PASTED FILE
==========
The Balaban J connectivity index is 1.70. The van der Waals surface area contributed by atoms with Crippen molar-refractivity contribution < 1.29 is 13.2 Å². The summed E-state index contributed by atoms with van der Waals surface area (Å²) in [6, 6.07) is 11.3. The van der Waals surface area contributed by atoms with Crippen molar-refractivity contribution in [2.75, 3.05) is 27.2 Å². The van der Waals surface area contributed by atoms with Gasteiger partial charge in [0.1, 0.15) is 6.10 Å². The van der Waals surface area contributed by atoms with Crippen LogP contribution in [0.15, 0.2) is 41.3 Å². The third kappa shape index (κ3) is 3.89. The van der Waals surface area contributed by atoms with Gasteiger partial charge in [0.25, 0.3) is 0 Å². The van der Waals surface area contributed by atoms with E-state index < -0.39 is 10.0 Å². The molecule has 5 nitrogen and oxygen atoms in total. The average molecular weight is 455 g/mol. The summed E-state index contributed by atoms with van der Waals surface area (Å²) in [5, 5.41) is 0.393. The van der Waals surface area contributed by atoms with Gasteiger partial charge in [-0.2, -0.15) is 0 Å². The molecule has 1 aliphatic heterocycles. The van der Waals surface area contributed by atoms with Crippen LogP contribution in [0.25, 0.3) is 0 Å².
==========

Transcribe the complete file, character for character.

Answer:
The Balaban J connectivity index is 1.70. The van der Waals surface area contributed by atoms with Crippen molar-refractivity contribution < 1.29 is 13.2 Å². The summed E-state index contributed by atoms with van der Waals surface area (Å²) in [6, 6.07) is 11.3. The van der Waals surface area contributed by atoms with Crippen molar-refractivity contribution in [2.75, 3.05) is 27.2 Å². The van der Waals surface area contributed by atoms with Gasteiger partial charge in [0.1, 0.15) is 6.10 Å². The van der Waals surface area contributed by atoms with Crippen LogP contribution in [0.15, 0.2) is 41.3 Å². The third kappa shape index (κ3) is 3.89. The van der Waals surface area contributed by atoms with Gasteiger partial charge in [0.25, 0.3) is 0 Å². The van der Waals surface area contributed by atoms with E-state index < -0.39 is 10.0 Å². The molecule has 5 nitrogen and oxygen atoms in total. The average molecular weight is 455 g/mol. The summed E-state index contributed by atoms with van der Waals surface area (Å²) in [5, 5.41) is 0.393. The van der Waals surface area contributed by atoms with Gasteiger partial charge in [-0.2, -0.15) is 0 Å². The molecule has 1 aliphatic heterocycles. The van der Waals surface area contributed by atoms with Crippen LogP contribution in [0.25, 0.3) is 0 Å².